According to Parrott’s analysis, the city should continue the sound fiscal management practices achieved by the Bloomberg administration, but it should also elevate its critical budget choices and tradeoffs to a more prominent level. Otherwise, he warns, the pressures felt in the context of each year’s budget-balancing exercise will continue to crowd out the pursuit of longer-term priorities. The narrow focus on budget balance often has fostered an austerity mentality where gap-closing actions trump problem-solving. In emphasizing the need for a forward-looking perspective geared to meaningfully addressing city needs, Parrott calls for a multi-pronged strategy that addresses four broad areas that pose particular budget challenges for New York City: the social safety net, economic development, tax structure, and public service delivery.

The full report is available on the website of Toward a 21st Century City for All, an initiative of the Center for Urban Research at the CUNY Graduate Center. Parrott’s paper and other papers prepared for this initiative will be published as a book later this month.  A condensed version of Parrott’s ideas on the city budget and the city budget process are available as an Op Ed, “The City Budget Should Be a Force for Good,” which was recently published by The Chief-Leader.

WNYC Radio Morning Edition-Immigration Reform & Labor Standards

July 2, 2013. WNYC’s Morning Edition featured a story about immigration reform, with an emphasis on how reform by itself will not prevent workers from being paid off the books.

“My view would be that in conjunction with immigration reform you also need to have a stepping up of labor enforcement standards … to make sure people are not being paid off-the-books,” said David Kallick, a senior fellow at the Fiscal Policy Institute.

Kallick says labor departments need to audit employers regularly to ensure they’re really complying with the rules. He sees the possible passage of the immigration reform bill as a unique opportunity to renew these efforts.

“Every employer should pay for every employees work compensation and unemployment insurance,” he said. “Today … some employers are paying and others are not. So, some employers are carrying the burden for others.”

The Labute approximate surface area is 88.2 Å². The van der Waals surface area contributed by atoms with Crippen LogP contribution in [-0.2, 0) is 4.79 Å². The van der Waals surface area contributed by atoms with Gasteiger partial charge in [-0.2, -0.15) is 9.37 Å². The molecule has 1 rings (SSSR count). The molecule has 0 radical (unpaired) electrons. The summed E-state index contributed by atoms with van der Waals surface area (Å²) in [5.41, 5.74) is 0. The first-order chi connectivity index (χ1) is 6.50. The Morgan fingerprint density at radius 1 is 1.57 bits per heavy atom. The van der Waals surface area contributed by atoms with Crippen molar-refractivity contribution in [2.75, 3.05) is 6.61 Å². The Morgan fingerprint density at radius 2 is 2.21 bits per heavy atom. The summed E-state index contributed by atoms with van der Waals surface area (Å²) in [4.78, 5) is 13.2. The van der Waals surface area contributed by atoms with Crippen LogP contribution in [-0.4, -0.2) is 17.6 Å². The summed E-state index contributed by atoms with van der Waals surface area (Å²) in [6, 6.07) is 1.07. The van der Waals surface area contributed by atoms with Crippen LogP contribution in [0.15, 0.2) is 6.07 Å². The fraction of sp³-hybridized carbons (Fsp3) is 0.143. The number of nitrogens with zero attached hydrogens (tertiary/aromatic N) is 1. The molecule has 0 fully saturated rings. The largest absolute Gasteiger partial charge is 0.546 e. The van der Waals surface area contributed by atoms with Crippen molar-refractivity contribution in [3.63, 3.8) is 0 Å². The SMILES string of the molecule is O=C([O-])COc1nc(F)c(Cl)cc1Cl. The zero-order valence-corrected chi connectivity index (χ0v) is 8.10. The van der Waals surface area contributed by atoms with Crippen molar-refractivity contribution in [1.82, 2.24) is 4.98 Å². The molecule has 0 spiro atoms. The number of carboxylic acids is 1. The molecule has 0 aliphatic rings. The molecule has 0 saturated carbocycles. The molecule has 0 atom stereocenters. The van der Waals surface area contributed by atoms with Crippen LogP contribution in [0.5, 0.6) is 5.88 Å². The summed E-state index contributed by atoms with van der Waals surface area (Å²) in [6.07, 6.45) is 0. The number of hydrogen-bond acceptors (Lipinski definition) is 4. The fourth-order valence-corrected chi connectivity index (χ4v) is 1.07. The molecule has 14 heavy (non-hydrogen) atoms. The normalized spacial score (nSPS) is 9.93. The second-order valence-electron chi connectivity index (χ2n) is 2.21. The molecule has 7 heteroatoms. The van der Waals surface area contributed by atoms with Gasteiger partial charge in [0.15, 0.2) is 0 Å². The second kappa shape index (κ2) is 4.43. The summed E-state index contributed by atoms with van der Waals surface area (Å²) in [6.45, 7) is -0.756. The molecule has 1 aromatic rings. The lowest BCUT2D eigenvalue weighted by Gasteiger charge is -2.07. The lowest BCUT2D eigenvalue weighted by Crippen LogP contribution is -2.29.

5 Questions for David Kallick, Immigration Expert

July 1, 2013. The Business Review interviews David Dyssegaard Kallick of FPI about the likely economic effects of immigration reform.

To me, it is obvious that reform would be good for the economy, for the same reasons that having a broken immigration system is bad for the economy. If everyone living in the U.S. had legal status it would mean more people paying taxes, more people getting services, more people paying into, and covered by, social insurance programs.

Search for a new FPI executive director

July 1, 2013. The Fiscal Policy Institute seeks an Executive Director to build on an exceptional twenty-two year record of providing high quality research, analysis, and coalition building in support of progressive fiscal and economic policies that benefit all New Yorkers.

The Executive Director, based in Albany, New York,  will be responsible for overall leadership of the organization, as well as leading, coordinating, and implementing its tax, budget and policy analysis work. The ED will oversee a staff currently consisting of 6-8 people, be a major spokesperson for the organization, lead fund development efforts, communicate with the Board of Directors, and otherwise administer the organization. The Executive Director will be accountable to the Board.

This is a full-time position. Salary and benefits will be commensurate with skills and experience.

Resumes will be accepted until the position is filled. To apply, submit a resume, policy analysis writing sample, and a cover letter specifically addressing your interest in and qualifications for this position by e-mail to For more information, e-mail

Read the full job description.

For True Immigration Reform, Hire Labor Inspectors, Not Border Guards (A Newsday Op-Ed)

June 27, 2013. A Newsday op-ed by David Dyssegaard Kallick stresses the need for labor standards enforcement as part of comprehensive immigration reform.

Paying people off the books is, of course, illegal. But does it happen? We know it does.